The program of study at the School of Law is structured to prepare you for the practice of law in any American jurisdiction. You will begin with several required courses that form the foundation for more advanced legal studies:
- Academic Success
- Advanced Legal Analysis I and II
- Business Organizations
- Civil Procedure
- Constitutional Law
- Criminal Law
- Introduction to Law
- Introduction to the Legal Profession
- Income Tax or Legislative & Administrative Process
- Lawyering Skills I and II
- Professional Responsibility
Download a sample program of study (PDF)
Legal education presents a broad array of options for graduates. The careers in which you can apply your skills are vast. Navigating the extensive course offerings to find the classes that will help you prepare the best for your career can be challenging. Western New England University has made this process much simpler with our five concentration programs.
While students are not required to pursue a concentration, you may choose to focus your studies on a specific practice area. Course options for the second and third year are laid out in clear progressions, showing students the best paths to take to gain the expertise they will need.
Concentration programs include:
- Criminal Law Concentration
- Gender and Sexuality Concentration
- International and Comparative Law Concentration
- Public Interest Law Concentration
- Concentration in Transactional Law Practice
Lawyering Skills is a required first-year course that teaches students the basic techniques of legal research, writing, and analysis—all essential tools of the lawyering profession. The full-time Lawyering Skills faculty work closely with students in smaller classroom settings introducing case briefing, case synthesis, and analysis through a series of research and writing assignments. Students learn how to research legal issues, frame legal arguments, and analyze legal problems. In addition, students are also trained to use computer-assisted legal research, including Lexis-Nexis and Westlaw. This full-year course culminates in an oral argument in a simulated court setting, during which each student argues a motion based upon a brief he or she has written.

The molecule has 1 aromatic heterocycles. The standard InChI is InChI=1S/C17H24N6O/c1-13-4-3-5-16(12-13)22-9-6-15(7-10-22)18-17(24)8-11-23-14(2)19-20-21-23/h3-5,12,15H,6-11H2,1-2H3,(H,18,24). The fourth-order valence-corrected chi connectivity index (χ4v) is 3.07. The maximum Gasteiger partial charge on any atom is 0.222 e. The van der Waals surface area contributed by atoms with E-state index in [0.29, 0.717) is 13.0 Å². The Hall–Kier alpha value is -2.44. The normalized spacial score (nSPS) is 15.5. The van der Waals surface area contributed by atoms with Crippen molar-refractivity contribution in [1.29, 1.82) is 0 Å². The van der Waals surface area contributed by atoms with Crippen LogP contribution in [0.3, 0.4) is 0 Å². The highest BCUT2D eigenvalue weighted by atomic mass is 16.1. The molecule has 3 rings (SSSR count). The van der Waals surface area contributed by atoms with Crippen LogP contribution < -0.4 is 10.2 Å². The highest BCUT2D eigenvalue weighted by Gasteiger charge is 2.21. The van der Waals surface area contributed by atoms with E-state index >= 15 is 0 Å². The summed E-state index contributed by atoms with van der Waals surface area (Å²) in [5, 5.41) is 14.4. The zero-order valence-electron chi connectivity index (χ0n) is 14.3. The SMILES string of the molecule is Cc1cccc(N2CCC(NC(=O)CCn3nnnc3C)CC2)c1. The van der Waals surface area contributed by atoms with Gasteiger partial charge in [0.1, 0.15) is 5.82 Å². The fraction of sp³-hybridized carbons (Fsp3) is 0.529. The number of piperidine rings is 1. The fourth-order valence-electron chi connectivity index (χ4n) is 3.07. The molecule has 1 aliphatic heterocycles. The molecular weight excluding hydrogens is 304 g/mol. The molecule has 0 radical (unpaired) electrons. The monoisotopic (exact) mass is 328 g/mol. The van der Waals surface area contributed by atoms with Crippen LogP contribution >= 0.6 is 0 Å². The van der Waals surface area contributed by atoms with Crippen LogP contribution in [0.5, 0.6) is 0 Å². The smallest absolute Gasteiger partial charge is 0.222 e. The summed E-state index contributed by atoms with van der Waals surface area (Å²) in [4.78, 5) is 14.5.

Upper Level Writing Requirement
All students must complete two courses that provide substantial opportunity to write and revise under the instructor’s supervision. The courses that can be taken in satisfaction of this requirement are listed in the course catalog with a LAWW course prefix.
Experiential Learning Requirement
The experiential learning requirement at Western New England School of Law is designed to help give law students a chance to get real-world legal experience before graduation. Students entering are required to complete 6 experiential learning credits. Courses that contribute experiential learning credits are designated in the course catalog with an LAWE prefix, and include clinics, externships, and simulation courses.
Antiracism and cultural competency requirement
All students must take one upper-level course that engages with legal issues related to racial justice and/or diversity, equity, and inclusion. These courses are designated in the course catalog with a LAWA prefix (or LAWWA or LAWEA for those that simultaneously satisfy the writing or experiential learning requirements as well).
Pro Bono Requirement
All students will be required to complete 20 hours of pro bono legal work prior to graduation. This requirement will give students the opportunity to apply the skills they have learned in the classroom in a real-world setting while supporting the School’s commitment to public interest lawyering.